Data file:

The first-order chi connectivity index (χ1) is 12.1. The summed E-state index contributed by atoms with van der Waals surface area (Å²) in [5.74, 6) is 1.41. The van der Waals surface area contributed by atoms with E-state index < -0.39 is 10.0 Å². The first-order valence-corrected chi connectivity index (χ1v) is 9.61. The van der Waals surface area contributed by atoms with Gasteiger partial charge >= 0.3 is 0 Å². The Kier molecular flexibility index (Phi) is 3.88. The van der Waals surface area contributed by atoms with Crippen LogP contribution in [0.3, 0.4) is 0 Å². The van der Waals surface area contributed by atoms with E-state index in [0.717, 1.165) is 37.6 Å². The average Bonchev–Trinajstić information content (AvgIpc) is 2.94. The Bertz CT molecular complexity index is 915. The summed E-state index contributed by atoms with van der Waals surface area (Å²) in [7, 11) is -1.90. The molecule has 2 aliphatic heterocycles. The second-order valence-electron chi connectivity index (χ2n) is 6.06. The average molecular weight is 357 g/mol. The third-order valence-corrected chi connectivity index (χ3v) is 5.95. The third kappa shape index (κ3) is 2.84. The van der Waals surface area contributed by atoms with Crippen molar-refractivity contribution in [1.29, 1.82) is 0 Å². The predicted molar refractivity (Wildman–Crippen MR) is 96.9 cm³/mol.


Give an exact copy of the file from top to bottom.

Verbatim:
The first-order chi connectivity index (χ1) is 12.1. The summed E-state index contributed by atoms with van der Waals surface area (Å²) in [5.74, 6) is 1.41. The van der Waals surface area contributed by atoms with E-state index < -0.39 is 10.0 Å². The first-order valence-corrected chi connectivity index (χ1v) is 9.61. The van der Waals surface area contributed by atoms with Gasteiger partial charge >= 0.3 is 0 Å². The Kier molecular flexibility index (Phi) is 3.88. The van der Waals surface area contributed by atoms with Crippen LogP contribution in [0.3, 0.4) is 0 Å². The van der Waals surface area contributed by atoms with E-state index in [0.717, 1.165) is 37.6 Å². The average Bonchev–Trinajstić information content (AvgIpc) is 2.94. The Bertz CT molecular complexity index is 915. The summed E-state index contributed by atoms with van der Waals surface area (Å²) in [7, 11) is -1.90. The molecule has 2 aliphatic heterocycles. The second-order valence-electron chi connectivity index (χ2n) is 6.06. The average molecular weight is 357 g/mol. The third-order valence-corrected chi connectivity index (χ3v) is 5.95. The third kappa shape index (κ3) is 2.84. The van der Waals surface area contributed by atoms with Crippen molar-refractivity contribution in [1.29, 1.82) is 0 Å². The predicted molar refractivity (Wildman–Crippen MR) is 96.9 cm³/mol.